In fact, the bar even earned a footnote in Cold War lore, when Alabama’s Air Guard played a key role in the Bay of Pigs debacle of 1961, a U.S. attempt to topple Cuba’s Fidel Castro.

Guard pilots and crewman — as well as some of the workers at Hayes Aircraft Company at the airport — were recruited for the CIA-directed invasion and sent to secret bases in Guatemala and Nicaragua to train Cuban exiles that would fly B-26 bombers.

“The Air Guard members gathered at the inn the night before leaving Birmingham to go on the Cuban mission and partied there when they came back,” according to the book Wings of Denial: The Alabama Air National Guard’s Covert Role at the Bay of Pigs, by Warren Trest and Donald Dodd [published by NewSouth Books].

“Sometimes reporters went to the Airport Inn looking for a good story,” Trest and Dodd wrote. “The Birmingham warriors didn’t stand on protocol, and anyone could forget that ‘loose lips sink ships’ when the beer was flowing and the hair was down.”

Roy Wilson, one of the Guard members involved in the CIA venture, even moonlighted as an Airport Inn bartender, according to the book.

Read Jesse Chambers’s feature on the Airport Inn from AL.com, part of Chambers’s series on the oldest surviving bars in Birmingham.

Wings of Denial: The Alabama Air National Guard’s Covert Role at the Bay of Pigs is available from NewSouth Books or your favorite bookstore.

Eugene Bullard named to Booklist Top 10 Multicultural Nonfiction Books for Youth list

Tuesday, February 3rd, 2015 by Lisa Harrison

Eugene Bullard: World’s First Black Fighter Pilot by Larry Greenly

2014 proved to be a banner year for the YA biography Eugene Bullard: World’s First Black Fighter Pilot by Larry Greenly, and the honors continue with the new year. After receiving two awards for YA literature — the New Mexico/Arizona Literary Award and the Moonbeam Children’s Book Award — the book has just been honored by Booklist magazine.

Booklist has chosen Eugene Bullard as one of the top ten multicultural titles for youth in the nonfiction category for 2015. The magazine says of the book, “The incredible story of Bullard, an African American pilot honored by the French yet shunned by Americans, receives a moving treatment here.” Booklist is a leading magazine for librarians searching for quality reading material for their collections.

The story of pioneering WWI aviator Eugene Bullard is known to military history and aviation enthusiasts, but is not as familiar to the general public. Larry Greenly recounts Bullard’s story from his birth in 1895 in Columbus, Georgia, through his combat experiences as an expatriate pilot in World War I and World War II, to his return to America.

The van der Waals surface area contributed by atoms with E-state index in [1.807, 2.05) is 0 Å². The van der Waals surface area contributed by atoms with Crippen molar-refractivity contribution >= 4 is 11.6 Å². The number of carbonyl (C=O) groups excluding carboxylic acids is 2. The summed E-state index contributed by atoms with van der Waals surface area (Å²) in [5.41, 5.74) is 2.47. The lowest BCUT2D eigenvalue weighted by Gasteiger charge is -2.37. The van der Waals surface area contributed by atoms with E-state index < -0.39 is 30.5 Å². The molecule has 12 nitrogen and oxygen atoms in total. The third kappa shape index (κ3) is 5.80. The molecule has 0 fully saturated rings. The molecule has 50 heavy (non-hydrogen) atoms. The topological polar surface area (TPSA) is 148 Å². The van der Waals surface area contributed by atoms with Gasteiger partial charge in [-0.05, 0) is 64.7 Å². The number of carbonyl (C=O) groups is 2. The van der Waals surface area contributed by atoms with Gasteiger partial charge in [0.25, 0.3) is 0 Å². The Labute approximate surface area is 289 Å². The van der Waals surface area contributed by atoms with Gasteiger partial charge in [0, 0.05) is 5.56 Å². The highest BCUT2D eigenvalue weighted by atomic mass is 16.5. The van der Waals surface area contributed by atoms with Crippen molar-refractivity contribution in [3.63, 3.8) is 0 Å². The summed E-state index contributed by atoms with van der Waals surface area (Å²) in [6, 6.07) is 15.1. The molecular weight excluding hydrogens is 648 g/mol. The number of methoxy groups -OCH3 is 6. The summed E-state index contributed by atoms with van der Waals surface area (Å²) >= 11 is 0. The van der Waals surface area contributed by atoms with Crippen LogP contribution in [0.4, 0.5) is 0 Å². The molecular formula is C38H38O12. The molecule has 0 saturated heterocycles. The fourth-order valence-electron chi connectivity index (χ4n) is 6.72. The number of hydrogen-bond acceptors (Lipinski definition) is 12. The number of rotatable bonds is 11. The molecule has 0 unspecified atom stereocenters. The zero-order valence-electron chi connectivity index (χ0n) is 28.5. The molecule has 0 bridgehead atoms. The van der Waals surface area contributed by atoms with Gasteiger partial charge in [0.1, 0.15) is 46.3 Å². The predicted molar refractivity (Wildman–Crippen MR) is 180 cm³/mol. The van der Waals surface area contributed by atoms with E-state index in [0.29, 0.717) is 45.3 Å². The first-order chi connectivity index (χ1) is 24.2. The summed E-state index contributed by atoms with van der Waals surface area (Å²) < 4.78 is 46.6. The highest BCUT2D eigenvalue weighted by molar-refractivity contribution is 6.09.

Congratulations to NewSouth Books author Larry Greenly on this well-deserved recognition for his work. Read about all the books chosen at the Booklist website.

Eugene Bullard is available from NewSouth Books or your favorite bookstore.

Episcopal Journal recounts Anniston civil rights violence with Phil Noble

Wednesday, January 28th, 2015 by Brian Seidman

Beyond the Burning Bus: The Civil Rights Revolution in a Southern Town by Phil NobleThe February 2015 edition of the Episcopal Journal offers a full-page feature on Reverend Phil Noble’s book Beyond the Burning Bus: The Civil Rights Revolution in a Southern Town, and the events in Anniston, Alabama, that lead to the city’s formation of the Human Relations Council. With racial tension in the news and resurgent interest in the Civil Rights Movement with the release of the movie Selma, Noble’s first-hand account of the violence and reconciliation in his town remains required reading.

The Day1 religious blog also posted an excerpt from Noble’s book.

Noble was minister of Anniston’s First Presbyterian Church in 1961 when the Freedom Riders arrived in Anniston on their mission to end segregation. A mob surrounded their bus, and broke the windows, dragged out and beat the passengers, and set the bus on fire. In his book, Noble recalls that the reaction from the Anniston community was mixed. “Anniston had the capacity for racial violence that was equal to any other community in the South,” Noble writes. “Some felt the horror of the tragedy. Others said, ‘It’s too bad, but they got what they deserved.’”

The violence so alarmed Anniston’s religious, business, and political communities that they created the biracial Human Relations Council, with Noble appointed as the council chair. As the Episcopal Journal recounts, from Beyond the Burning Bus, Noble’s committee would vary their meeting times and locations for fear of those who disagreed.

“We would set a date and time for our next meeting, and then a half-hour or hour before the meeting I would call and tell members the place [to meet],” Noble writes. The group alternated between such locations as a church, the YMCA, a bank’s board room or the Chamber of Commerce. Because white and black members of the council were strangers to each other, Noble describes how he talked about the need for respect and for a sense of trust in how they dealt with one another. Eventually, Noble succeeded.

“The minister at Grace Episcopal Church told one of his members who was to serve later on the Human Relations Committee that we had gotten to a first-name basis, black and white,” Noble writes. “The member was indignant that there would be such familiarity, that blacks would call whites by their first names.”